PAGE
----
the woman i sat next to at dinner was quite amusing. she'd been a language teacher for years and we were speaking danish for the first hour or so of the party. then she turned to me and said, "like many foreign speakers of danish, you have trouble with the vowels." well, duh. we don't have ø æ å in english and we generally like our vowels not to sound like we have a hairball or major amounts of phlegm caught in our throats. tell me something i don't know.

soon after that, because the swedish guy on the other side of me joined our conversation, we switched to english. i'm sorry, i just can't understand swedish (or norwegian). i know it disappoints swedes and norwegians and probably danes, but i can't just understand because i know danish. that's how it is. at least for me.

the woman beside me was even more precise in her pronunciation and english vocabulary and rather haughtily told me at one point that the english taught in danish schools is british english, not american. i pointed out that that was all well and good, but the majority of english everyone in denmark is exposed to via t.v. and movies is american english. so there.

but it was actually a really nice evening. to sit around a table in a room lined from floor to ceiling with books on the two major walls is never a bad thing. the people were interesting and i had tons of interesting conversations on topics as diverse as:

  • hull coatings (there's been a lot of that this week)
  • the historical nature of fame vs. the nature of fame today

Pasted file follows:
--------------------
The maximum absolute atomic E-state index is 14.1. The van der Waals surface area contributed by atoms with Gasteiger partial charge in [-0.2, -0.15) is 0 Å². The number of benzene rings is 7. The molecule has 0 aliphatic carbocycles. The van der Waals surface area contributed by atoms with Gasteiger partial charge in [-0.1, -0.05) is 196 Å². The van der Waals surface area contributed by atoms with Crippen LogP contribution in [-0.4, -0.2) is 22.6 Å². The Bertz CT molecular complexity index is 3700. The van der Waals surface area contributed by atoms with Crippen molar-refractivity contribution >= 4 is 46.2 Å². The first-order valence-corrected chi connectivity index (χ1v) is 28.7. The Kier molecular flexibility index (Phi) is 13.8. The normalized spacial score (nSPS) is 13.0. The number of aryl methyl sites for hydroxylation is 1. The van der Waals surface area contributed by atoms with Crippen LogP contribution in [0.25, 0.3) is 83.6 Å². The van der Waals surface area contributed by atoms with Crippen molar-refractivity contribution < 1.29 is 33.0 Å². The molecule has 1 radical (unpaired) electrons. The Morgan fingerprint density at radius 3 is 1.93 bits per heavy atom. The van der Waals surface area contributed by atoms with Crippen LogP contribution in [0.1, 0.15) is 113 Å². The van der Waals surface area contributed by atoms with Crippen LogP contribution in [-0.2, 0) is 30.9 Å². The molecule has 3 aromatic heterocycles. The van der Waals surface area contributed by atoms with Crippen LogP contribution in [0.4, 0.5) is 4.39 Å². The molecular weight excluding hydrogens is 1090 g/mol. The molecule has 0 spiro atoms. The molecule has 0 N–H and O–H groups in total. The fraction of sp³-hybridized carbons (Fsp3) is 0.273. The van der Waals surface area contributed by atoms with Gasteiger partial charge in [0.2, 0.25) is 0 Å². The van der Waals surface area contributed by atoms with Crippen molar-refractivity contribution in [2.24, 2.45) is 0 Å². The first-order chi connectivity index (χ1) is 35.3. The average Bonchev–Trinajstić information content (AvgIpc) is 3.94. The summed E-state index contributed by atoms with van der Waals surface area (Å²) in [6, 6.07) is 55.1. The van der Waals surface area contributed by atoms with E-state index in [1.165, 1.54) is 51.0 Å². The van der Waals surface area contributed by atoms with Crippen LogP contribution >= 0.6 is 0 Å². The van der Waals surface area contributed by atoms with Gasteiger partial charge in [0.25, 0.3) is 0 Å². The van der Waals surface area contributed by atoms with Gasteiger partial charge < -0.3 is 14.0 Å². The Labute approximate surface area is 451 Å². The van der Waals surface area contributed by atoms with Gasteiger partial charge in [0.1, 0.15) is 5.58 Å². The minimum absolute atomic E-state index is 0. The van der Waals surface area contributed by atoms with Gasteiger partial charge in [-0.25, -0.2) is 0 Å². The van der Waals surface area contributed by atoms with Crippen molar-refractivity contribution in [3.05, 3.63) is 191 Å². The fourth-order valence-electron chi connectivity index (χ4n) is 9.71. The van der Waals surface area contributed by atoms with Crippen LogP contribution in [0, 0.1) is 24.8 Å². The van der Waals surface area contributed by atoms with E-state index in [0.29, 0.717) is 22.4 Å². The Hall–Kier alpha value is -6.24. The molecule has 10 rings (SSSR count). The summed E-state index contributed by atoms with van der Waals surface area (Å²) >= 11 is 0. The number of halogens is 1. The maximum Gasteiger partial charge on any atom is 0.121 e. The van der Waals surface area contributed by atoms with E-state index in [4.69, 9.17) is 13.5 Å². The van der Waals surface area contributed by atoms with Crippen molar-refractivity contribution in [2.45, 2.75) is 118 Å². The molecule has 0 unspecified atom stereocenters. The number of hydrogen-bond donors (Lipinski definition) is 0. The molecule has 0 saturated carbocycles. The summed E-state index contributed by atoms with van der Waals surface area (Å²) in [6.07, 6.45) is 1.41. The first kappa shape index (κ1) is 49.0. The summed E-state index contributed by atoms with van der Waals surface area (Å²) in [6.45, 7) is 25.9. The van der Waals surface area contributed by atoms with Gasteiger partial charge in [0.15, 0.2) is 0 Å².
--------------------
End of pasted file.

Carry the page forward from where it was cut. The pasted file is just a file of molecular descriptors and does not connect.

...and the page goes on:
• danish sculptor torvaldsen
  • elaborate funerals in the 19th century
  • how much enjoyment one can get from tattoos
  • cold ironing (it's not forgetting to turn on the iron, it's plugging a ship into shore-based power while it's in port in order to reduce emissions while moored in populated urban areas)
  • my late father-in-law (several of the older ladies there had apparently been quite smitten with him over the years)
  • the danish television series sommer
  • babies and the proper spelling of thomas
  • upcoming productions at various theatres
  • the gang from the old days in nivå (i wasn't there, but now i feel like i was)
  • norwegians who sail into the swedish archipelago and drink too much and make noise all summer long 
husband was down at the other end of the table and had a long conversation with a woman who was apparently associated with a mental hospital. it was only towards the end of the conversation that it began to dawn on him that she didn't work there, but was apparently a patient there, who had been released for the party. 

and we only went home after sabin had played so hard with this little boy that he fell asleep on the floor.

in all a lovely way to spend a friday evening. 

now if i could just find my rock. it seems to have gone missing. it's got to be here somewhere, i just don't quite know where.

Friday, May 29, 2009

friday confession

i haven't confessed since that first one earlier this month, so i thought it was, friday confession was polly's original idea with it, so the day is even right.  it is friday, right? i've kinda lost track this week.

forgive me odin, for i have sinned...

: :  i admit this is just another way of doing one of those random lists i love so much.

: : i've used up a rather shocking amount of my kenzo eau de fleur de thé perfume this week instead of showering regularly.